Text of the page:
| By Brian Coleman

Mark McIntyre was recently sworn in as the USTA Eastern president, following a two-year stint as the organization’s vice president. McIntyre has been a staple of the New York tennis community for years now, and was integral in helping United Sports Publications Ltd. launch New York Tennis Magazine. Four years later, New York Tennis Magazine has met and exceeded the goals set forth by McIntyre when the publication was first launched.

“Maybe I’m just old-fashioned or, perhaps, just old. But I still feel print media is important,” said McIntyre. “People get more of a kick out of seeing their name in print than online. I thought all of us in the local tennis community would feel more a part of it. We would have a stronger sense of how we are all connected … if the tennis community was bound—literally bound—between the covers of a magazine.”

That has been the goal of McIntyre in his years serving the local tennis community, to bring people together in order to make it beneficial for everyone.

In pushing to start a magazine that serves the New York tennis folks, he thought it would help junior players find tournaments and events in the area much easier.

“I think it drives more juniors to tournaments. The thing about online tournament schedules is that you have to want to go there in the first place,” McIntyre said. “You have to know they are there. My hope is that more junior players thumbing through the magazine will discover that tournaments are there so they can then go online to register.”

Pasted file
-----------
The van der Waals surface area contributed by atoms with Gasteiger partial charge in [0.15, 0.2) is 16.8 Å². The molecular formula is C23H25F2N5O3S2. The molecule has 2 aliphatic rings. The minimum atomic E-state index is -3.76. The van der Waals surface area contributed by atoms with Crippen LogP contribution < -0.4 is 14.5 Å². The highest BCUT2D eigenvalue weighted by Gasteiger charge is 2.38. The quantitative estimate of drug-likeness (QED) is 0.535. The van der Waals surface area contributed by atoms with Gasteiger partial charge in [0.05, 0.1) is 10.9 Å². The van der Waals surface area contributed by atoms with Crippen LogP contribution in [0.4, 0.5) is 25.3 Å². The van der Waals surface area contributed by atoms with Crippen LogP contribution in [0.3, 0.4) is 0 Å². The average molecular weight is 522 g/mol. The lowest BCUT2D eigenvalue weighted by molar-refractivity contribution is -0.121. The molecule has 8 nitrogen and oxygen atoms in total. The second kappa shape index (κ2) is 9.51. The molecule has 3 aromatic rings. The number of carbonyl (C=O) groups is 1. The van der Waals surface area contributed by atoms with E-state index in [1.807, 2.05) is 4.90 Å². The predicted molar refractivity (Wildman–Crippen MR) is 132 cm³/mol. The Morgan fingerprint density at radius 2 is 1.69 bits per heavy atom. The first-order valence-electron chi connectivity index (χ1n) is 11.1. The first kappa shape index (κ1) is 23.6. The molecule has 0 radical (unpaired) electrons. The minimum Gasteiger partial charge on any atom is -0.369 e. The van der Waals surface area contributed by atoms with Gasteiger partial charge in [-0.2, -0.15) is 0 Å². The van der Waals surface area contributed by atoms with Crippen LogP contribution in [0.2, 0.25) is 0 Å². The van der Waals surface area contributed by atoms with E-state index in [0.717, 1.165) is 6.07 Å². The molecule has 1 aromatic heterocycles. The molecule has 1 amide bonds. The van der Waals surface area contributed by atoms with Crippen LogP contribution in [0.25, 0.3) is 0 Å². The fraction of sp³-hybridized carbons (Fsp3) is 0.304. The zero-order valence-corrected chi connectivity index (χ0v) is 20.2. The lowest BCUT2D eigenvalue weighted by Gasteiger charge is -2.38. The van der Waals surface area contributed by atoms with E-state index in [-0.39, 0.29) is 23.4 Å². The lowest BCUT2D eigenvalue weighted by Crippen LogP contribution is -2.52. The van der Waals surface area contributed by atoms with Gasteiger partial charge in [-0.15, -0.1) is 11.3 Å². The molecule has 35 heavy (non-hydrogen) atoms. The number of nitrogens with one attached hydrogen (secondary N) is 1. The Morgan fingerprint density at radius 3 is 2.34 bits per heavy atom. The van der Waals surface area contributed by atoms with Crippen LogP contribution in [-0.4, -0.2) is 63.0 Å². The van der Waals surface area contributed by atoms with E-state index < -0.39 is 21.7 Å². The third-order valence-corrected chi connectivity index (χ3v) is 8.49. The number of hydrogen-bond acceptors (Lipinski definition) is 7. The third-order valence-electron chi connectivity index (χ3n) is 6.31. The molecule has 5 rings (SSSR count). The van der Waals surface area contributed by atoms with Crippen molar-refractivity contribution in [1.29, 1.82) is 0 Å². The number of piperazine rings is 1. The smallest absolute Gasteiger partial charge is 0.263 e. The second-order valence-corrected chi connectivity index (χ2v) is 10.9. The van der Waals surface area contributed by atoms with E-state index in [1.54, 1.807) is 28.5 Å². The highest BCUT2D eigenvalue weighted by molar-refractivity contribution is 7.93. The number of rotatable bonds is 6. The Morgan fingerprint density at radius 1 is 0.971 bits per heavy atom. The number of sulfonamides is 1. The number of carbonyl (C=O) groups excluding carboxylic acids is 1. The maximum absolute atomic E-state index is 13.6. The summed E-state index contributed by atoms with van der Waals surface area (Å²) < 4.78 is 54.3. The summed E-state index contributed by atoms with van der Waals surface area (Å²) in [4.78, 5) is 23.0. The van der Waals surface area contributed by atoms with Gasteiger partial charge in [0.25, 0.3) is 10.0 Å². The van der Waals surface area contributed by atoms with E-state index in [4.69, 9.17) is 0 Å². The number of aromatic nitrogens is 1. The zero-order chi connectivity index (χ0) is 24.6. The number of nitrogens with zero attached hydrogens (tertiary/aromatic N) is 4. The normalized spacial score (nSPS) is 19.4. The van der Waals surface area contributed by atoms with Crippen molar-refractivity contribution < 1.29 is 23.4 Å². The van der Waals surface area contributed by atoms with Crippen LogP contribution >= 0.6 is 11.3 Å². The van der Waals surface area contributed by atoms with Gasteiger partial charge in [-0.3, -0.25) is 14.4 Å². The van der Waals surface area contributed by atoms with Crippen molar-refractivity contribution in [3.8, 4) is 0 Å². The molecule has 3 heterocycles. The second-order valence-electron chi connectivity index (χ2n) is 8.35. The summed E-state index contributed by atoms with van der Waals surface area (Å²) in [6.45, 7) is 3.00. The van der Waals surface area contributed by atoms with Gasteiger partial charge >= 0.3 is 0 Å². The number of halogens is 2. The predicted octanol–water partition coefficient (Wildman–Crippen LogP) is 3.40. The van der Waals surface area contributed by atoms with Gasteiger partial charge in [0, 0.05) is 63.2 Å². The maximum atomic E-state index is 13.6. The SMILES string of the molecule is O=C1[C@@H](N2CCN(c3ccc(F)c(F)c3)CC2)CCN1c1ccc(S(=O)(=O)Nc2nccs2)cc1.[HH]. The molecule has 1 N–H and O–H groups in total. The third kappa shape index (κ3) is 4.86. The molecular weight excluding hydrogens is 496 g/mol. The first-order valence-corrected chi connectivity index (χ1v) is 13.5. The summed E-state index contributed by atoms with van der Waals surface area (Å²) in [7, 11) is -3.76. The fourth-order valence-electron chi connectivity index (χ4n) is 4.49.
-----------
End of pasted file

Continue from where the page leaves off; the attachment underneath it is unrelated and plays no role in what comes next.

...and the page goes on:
He has served on the executive board of both USTA Eastern and USTA Metro, and says his proudest accomplishment in that time was the creation of the Youth Tennis Leagues (YTL).

“I worked for years trying to convince people that this was the way to go,” said McIntyre. “Inexpensive, easy online registration, coaching and matches, consistent time slots and locations—every Saturday night. The YTL mimics soccer and baseball little leagues and I think it’s going to be as popular as those someday if we have the vision to stay with it.”

McIntyre says that we need to give these programs and leagues time to work and develop before they can be deemed unsuccessful.

“Too often in the tennis world, we abandon pilots if they don’t pay off right away,” explained McIntyre. “Gratification is rarely instant. There is no quick fix.”

Expanding the YTL and continuing its growth is one of McIntyre’s main initiatives as the new USTA Eastern president.

He also wants to bridge the gap that separates people within the tennis community and eliminate what he sees as a “cut-throat” type of attitude.

“Years ago, when we started to improve the courts (Riverside Clay) and they became more popular, more used, some folks complained loudly that we were ruining the courts, as though more people using a public facility was a bad thing,” McIntyre recalled. “Basically, they didn’t want to share. They wanted the courts to be empty so they could walk on whenever they wanted and stay as long as they pleased. Entitled, selfish … call it what you will. It’s small-minded and it’s bad for our sport.”

As McIntyre continues his work with the Riverside Clay Tennis Association (RCTA) and steps into his new role as USTA Eastern president, he will bring with him his same goals.

“We need to stop seeing each other as competition,” he noted. “We have to see the possibilities of limitless participation—a growing pie, as it were—instead of a finite group of players, and we each are trying to protect our share of the pie. It’s not a zero sum game, and if we work together more to grow tennis, we will all benefit.”

Brian Coleman

 Brian Coleman is the Senior Editor for New York Tennis Magazine. He may be reached at brianc@usptennis.com